Data Proc. on Mod. HW

Data Processing on Modern Hardware

Machine Learning on FPGAs

Machine learning algorithms benefit from inherent parallelism, deep pipelining and custom precision capabilities that an FPGA provides.

 

Linear Model Training with ZipML

In our ZipML framework (http://zip.ml), we are exploring these ideas to accelerate training and inference.

Our FCCM'17 paper (FPGA-accelerated Dense Linear Machine Learning:
A Precision-Convergence Trade-off) studies how to accelerate training of dense linear models, using low-precision data and performing the training on an FPGA. We present both single-precision floating-point and low-precision integer (8, 4, 2 and 1 bit) capable FPGA-based trainers, and study the trade-offs that effect the end-to-end performance of dense linear model training. You can grab both software and FPGA designs presented in this work in our repository:

github.com/fpgasystems/ZipML-XeonFPGA

github.com/fpgasystems/ZipML-PYNQ

 

Inference of Decision Tree Ensemble on CPU-FPGA Platforms

In this work we developed an inference system for decision tree ensembles on Intel's Xeon+FPGA platform. In our FPL'17 paper we explore the design of flexible and scalable FPGA architecture. In addition we combine CPU and FPGA processing to scale to large tree ensembles with millions of nodes. The developed system targets XGBoost, one of the most successful boosted trees algorithms in machine learning. In our future steps, we want to explore using low precision for representing either data or tree node's threshold values, which enables the processing of even larger ensembles on the FPGA at higher performance. 

 

People

 

Publications

Kaan Kara, Dan Alistarh, Gustavo Alonso, Onu Mutlu, Ce Zhang
IEEE 25th Annual International Symposium on Field-Programmable Custom Computing Machines (FCCM), May 2017
Muhsen Owaida, Hantian Zhang, Ce Zhang, Gustavo Alonso.
IEEE 27th International Conference on Field-Programmable Logic and Applications (FPL), September 2017, Ghent, Belgium.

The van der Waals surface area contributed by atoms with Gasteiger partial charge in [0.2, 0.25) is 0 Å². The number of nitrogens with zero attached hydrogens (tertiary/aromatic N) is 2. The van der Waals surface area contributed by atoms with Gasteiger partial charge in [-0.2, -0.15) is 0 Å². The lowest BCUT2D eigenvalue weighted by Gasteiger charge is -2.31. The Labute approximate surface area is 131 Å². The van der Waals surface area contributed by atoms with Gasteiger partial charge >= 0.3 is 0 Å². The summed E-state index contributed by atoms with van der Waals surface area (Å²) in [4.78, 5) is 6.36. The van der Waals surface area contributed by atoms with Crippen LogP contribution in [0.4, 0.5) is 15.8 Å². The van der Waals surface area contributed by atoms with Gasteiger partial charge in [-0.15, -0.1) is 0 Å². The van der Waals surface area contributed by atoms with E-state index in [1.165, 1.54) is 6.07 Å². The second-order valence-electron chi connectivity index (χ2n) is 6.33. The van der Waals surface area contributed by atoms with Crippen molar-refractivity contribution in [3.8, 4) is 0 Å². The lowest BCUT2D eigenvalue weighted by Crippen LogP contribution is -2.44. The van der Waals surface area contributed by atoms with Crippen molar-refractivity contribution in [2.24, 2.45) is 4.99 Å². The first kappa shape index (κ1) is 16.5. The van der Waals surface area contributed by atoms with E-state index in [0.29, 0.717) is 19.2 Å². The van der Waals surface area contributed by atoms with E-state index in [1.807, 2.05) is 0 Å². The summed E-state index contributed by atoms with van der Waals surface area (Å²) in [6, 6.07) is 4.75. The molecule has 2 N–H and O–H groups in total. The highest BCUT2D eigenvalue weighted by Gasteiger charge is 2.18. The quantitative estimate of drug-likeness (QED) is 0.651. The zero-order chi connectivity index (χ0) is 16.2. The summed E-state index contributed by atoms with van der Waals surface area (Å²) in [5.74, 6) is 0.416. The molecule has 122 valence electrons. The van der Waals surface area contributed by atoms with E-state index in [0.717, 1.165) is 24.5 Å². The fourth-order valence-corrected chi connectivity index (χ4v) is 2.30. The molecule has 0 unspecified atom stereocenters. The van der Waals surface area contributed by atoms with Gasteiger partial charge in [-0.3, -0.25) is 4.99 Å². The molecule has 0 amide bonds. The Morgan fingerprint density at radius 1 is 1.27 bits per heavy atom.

MULTICORES

During the last few years, there have been radical changes in the hardware and the processor architecture landscape. Intel’s co-founder Gordon E. Moore’s famous conjecture that the number of transistors on integrated circuits doubles roughly every two years still holds today. However, multi-core processors caused a paradigm shift in hardware where increasing number of transistors are invested in parallelism and advanced features on chip designs. In addition to increasing core counts, sophisticated features like advanced instruction sets, SIMD instructions, simultaneous multi-threading (SMT), larger and multiple layers of caches are being introduced in the newer processor designs. All of these game-changing technological trends constitute the driving force behind how new data processing systems and algorithms should be designed and tailored today, albeit making it even more challenging. Moreover, as there are no established designs for the contemporary multicores, there is also no clear consensus on how to design data processing algorithms to take advantage of available features as well as suggest new features to the hardware architects. In this research area, we design novel hardware-conscious algorithms and systems that are targeted to the recent features in hardware to extract the performance premises of modern multi-core machines and which provide insights for upcoming generations of multicores.